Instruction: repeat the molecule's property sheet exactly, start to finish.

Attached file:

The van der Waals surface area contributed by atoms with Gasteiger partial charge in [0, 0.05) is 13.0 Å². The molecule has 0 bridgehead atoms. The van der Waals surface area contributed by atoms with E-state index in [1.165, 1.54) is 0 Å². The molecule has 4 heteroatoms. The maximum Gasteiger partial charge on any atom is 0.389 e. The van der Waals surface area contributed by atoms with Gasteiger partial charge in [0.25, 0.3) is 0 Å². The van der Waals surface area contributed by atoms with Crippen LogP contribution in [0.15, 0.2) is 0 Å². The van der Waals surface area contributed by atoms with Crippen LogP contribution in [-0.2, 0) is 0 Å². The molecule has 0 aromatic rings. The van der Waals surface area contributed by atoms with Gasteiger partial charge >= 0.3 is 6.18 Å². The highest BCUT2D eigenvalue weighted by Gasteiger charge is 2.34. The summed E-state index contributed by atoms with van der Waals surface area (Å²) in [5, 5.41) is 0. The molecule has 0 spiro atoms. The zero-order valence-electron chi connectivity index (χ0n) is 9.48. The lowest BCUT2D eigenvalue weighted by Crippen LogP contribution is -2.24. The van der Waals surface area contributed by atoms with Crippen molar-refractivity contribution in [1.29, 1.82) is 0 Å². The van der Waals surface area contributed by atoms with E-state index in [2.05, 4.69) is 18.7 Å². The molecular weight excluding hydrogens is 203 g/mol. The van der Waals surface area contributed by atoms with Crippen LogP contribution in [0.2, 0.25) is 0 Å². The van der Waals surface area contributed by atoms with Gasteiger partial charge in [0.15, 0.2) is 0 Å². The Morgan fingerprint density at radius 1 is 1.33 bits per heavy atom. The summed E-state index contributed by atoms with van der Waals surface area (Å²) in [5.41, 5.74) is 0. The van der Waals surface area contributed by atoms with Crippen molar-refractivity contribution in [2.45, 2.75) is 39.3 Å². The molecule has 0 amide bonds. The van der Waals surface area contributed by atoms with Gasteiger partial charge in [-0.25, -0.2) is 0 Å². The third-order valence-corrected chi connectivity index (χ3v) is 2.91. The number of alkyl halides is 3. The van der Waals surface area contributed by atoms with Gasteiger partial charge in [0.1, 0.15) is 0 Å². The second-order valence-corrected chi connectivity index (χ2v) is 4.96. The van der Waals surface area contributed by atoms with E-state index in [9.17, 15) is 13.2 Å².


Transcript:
The van der Waals surface area contributed by atoms with Gasteiger partial charge in [0, 0.05) is 13.0 Å². The molecule has 0 bridgehead atoms. The van der Waals surface area contributed by atoms with E-state index in [1.165, 1.54) is 0 Å². The molecule has 4 heteroatoms. The maximum Gasteiger partial charge on any atom is 0.389 e. The van der Waals surface area contributed by atoms with Gasteiger partial charge in [0.25, 0.3) is 0 Å². The van der Waals surface area contributed by atoms with Crippen LogP contribution in [0.15, 0.2) is 0 Å². The van der Waals surface area contributed by atoms with Crippen LogP contribution in [-0.2, 0) is 0 Å². The molecule has 0 aromatic rings. The van der Waals surface area contributed by atoms with Gasteiger partial charge >= 0.3 is 6.18 Å². The highest BCUT2D eigenvalue weighted by Gasteiger charge is 2.34. The summed E-state index contributed by atoms with van der Waals surface area (Å²) in [5, 5.41) is 0. The molecule has 0 spiro atoms. The zero-order valence-electron chi connectivity index (χ0n) is 9.48. The lowest BCUT2D eigenvalue weighted by Crippen LogP contribution is -2.24. The van der Waals surface area contributed by atoms with Crippen molar-refractivity contribution in [1.29, 1.82) is 0 Å². The van der Waals surface area contributed by atoms with E-state index in [2.05, 4.69) is 18.7 Å². The molecular weight excluding hydrogens is 203 g/mol. The van der Waals surface area contributed by atoms with Crippen LogP contribution in [0.2, 0.25) is 0 Å². The van der Waals surface area contributed by atoms with Gasteiger partial charge in [0.15, 0.2) is 0 Å². The Morgan fingerprint density at radius 1 is 1.33 bits per heavy atom. The summed E-state index contributed by atoms with van der Waals surface area (Å²) in [5.41, 5.74) is 0. The van der Waals surface area contributed by atoms with Crippen molar-refractivity contribution in [2.45, 2.75) is 39.3 Å². The molecule has 0 amide bonds. The van der Waals surface area contributed by atoms with Gasteiger partial charge in [-0.25, -0.2) is 0 Å². The third-order valence-corrected chi connectivity index (χ3v) is 2.91. The number of alkyl halides is 3. The van der Waals surface area contributed by atoms with Gasteiger partial charge in [0.1, 0.15) is 0 Å². The second-order valence-corrected chi connectivity index (χ2v) is 4.96. The van der Waals surface area contributed by atoms with E-state index in [9.17, 15) is 13.2 Å².